Brazilian Indigenous Activists Protest Cabinet Reshuffle
Hundreds of people took to the streets across Brazil on January 31 to protest President Jair Bolsonaro’s policies on indigenous rights. Led by the Association of Indigenous People of Brazil, they demanded that Bolsonaro respect their basic human rights and protect them from targeted abuse.
AFP reports that the protesters marched under the slogan “Indigenous blood, not a single drop more.” Activists want indigenous rights enshrined in the constitution to be protected and for violence against indigenous people to be prosecuted. According to the Association of Indigenous People of Brazil, there have already been six recorded invasions of indigenous land in January alone. Survival International, an NGO, claims that these targeted attacks are a “declaration of open warfare” by Bolsonaro’s government.
During the president’s first month in office, he announced several measures directed at weakening civil rights designated for indigenous people. His first measure moved responsibility for demarcating indigenous lands from Brazil’s Indigenous Affairs Department (FUNAI) to the Ministry of Agriculture. According to LatinNews, critics believe this move is a direct attempt to end the creation of new indigenous lands, as the Ministry of Agriculture is notoriously anti-indigenous. CNBC reports that the Ministry of Agriculture has a reputation for being strongly pro-agribusiness and will most likely permit the development of protected lands.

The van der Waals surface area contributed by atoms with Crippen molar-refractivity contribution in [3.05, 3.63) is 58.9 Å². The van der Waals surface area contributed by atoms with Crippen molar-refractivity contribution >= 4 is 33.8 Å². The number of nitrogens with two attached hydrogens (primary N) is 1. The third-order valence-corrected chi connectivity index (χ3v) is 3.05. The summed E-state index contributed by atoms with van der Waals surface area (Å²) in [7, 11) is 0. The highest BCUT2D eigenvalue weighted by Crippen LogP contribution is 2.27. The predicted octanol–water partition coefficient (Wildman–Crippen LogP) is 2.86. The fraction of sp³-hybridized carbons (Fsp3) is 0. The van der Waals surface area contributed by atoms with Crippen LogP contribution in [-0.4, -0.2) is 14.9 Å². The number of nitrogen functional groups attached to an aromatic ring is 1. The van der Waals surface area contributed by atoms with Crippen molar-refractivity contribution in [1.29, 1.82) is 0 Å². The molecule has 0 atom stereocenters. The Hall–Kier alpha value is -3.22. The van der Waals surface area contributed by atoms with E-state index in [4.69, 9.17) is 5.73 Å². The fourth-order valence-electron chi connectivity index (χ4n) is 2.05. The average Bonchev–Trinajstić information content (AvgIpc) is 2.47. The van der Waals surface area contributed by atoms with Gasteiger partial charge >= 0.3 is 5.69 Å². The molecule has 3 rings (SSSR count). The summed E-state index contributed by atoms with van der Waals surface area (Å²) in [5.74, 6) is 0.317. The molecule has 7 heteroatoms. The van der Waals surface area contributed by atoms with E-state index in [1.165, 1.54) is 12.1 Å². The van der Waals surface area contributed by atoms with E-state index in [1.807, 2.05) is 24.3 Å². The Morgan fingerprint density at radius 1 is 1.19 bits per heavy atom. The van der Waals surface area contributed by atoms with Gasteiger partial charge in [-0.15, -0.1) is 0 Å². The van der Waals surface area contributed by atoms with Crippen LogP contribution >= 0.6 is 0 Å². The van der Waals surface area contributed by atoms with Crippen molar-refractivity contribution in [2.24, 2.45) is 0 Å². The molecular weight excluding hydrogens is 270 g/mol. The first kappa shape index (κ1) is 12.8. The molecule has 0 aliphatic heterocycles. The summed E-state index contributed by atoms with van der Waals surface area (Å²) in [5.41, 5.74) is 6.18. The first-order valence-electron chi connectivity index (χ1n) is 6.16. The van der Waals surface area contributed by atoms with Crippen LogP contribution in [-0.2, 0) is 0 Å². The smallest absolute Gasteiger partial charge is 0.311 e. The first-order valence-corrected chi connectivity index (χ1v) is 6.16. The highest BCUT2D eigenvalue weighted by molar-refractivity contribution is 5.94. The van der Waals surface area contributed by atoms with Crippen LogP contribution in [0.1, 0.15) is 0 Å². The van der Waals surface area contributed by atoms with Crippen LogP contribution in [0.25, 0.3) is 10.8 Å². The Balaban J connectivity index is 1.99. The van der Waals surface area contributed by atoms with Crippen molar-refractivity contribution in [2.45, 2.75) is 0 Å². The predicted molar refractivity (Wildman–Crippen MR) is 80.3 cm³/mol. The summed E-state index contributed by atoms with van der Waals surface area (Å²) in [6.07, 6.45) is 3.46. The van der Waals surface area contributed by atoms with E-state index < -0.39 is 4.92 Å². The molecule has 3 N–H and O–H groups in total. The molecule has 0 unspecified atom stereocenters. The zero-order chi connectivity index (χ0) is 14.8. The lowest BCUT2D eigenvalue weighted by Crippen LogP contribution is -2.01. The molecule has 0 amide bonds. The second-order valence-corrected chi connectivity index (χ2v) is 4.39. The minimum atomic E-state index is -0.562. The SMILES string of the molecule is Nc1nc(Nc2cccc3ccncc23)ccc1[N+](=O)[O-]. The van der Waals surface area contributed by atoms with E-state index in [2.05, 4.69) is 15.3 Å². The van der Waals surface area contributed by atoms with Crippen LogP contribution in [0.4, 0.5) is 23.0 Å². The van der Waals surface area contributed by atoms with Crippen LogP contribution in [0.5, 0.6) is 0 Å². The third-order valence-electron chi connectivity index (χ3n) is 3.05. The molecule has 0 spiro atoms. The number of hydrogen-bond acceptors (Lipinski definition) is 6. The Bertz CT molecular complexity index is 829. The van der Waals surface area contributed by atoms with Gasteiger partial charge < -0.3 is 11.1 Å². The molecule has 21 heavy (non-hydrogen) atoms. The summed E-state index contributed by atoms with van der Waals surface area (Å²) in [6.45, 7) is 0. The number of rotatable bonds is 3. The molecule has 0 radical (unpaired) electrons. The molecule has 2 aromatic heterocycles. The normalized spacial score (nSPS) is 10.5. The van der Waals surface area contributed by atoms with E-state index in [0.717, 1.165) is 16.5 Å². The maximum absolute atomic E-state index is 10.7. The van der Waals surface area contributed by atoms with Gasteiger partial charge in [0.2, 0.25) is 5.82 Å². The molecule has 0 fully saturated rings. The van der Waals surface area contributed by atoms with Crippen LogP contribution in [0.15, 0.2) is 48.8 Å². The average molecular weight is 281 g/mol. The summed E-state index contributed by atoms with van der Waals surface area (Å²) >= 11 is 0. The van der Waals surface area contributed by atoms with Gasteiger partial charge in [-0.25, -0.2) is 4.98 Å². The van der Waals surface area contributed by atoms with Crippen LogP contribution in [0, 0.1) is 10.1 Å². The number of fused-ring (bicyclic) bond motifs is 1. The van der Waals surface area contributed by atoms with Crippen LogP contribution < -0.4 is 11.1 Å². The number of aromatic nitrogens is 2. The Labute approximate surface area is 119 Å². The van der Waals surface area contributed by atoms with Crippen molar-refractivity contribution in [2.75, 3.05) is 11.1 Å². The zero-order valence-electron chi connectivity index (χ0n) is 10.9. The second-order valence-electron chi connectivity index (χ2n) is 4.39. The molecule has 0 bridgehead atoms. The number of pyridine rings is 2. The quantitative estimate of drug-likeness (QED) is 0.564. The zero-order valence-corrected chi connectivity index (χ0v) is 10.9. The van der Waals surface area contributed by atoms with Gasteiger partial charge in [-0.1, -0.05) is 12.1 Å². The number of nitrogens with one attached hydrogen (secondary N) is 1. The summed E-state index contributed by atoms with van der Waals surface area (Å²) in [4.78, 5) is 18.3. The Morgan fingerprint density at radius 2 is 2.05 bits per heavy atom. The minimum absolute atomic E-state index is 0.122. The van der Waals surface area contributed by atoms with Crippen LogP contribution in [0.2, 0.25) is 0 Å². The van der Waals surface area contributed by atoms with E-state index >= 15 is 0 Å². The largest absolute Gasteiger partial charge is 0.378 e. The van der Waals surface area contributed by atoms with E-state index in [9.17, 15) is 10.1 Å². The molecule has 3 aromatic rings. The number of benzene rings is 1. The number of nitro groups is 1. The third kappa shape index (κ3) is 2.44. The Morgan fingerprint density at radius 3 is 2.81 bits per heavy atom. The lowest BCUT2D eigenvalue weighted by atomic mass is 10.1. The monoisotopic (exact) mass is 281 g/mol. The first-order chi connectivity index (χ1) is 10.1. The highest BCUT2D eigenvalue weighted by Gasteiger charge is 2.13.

Bolsonaro also transferred oversight of FUNAI from the Ministry of Justice to the recently created Ministry of Women, Family, and Human Rights. According to the Globe, this new ministry will be led by evangelical preacher Damares Alves, who has a long history of anti-indigenous behavior. A recent report by Época revealed allegations that Alves kidnapped an indigenous child in 2005 and now claims that the child is her legally adopted daughter. Alves reportedly took the child out of her village for dental treatment and then proceeded to never return the girl to her family. El Pais discovered that, in a past sermon, Alves stated that had she not “adopted” the child, the girl would have been killed in an indigenous custom of infanticide, although there is no proof that such a custom exists among indigenous groups in Brazil. In light of Alves’ history, indigenous activists claim that the transfer of FUNAI to the ministry run by Alves is another direct attempt to weaken indigenous rights.
According to LatinNews, besides these acts, Bolsonaro has repeatedly promised that he will end the establishment of new indigenous lands and attempt to open up these areas to mining and agriculture developments. Meanwhile, according to AP, the recent dam collapse in Minas Gerais on January 25 and the ensuing pollution threaten the livelihood of indigenous communities in the area.
Although indigenous people make up slightly less than one percent of the Brazilian population, FUNAI estimates that 13 percent of Brazil is designated as indigenous territory. However, this number might decline during Bolsonaro’s presidency as indigenous rights come under attack by the government.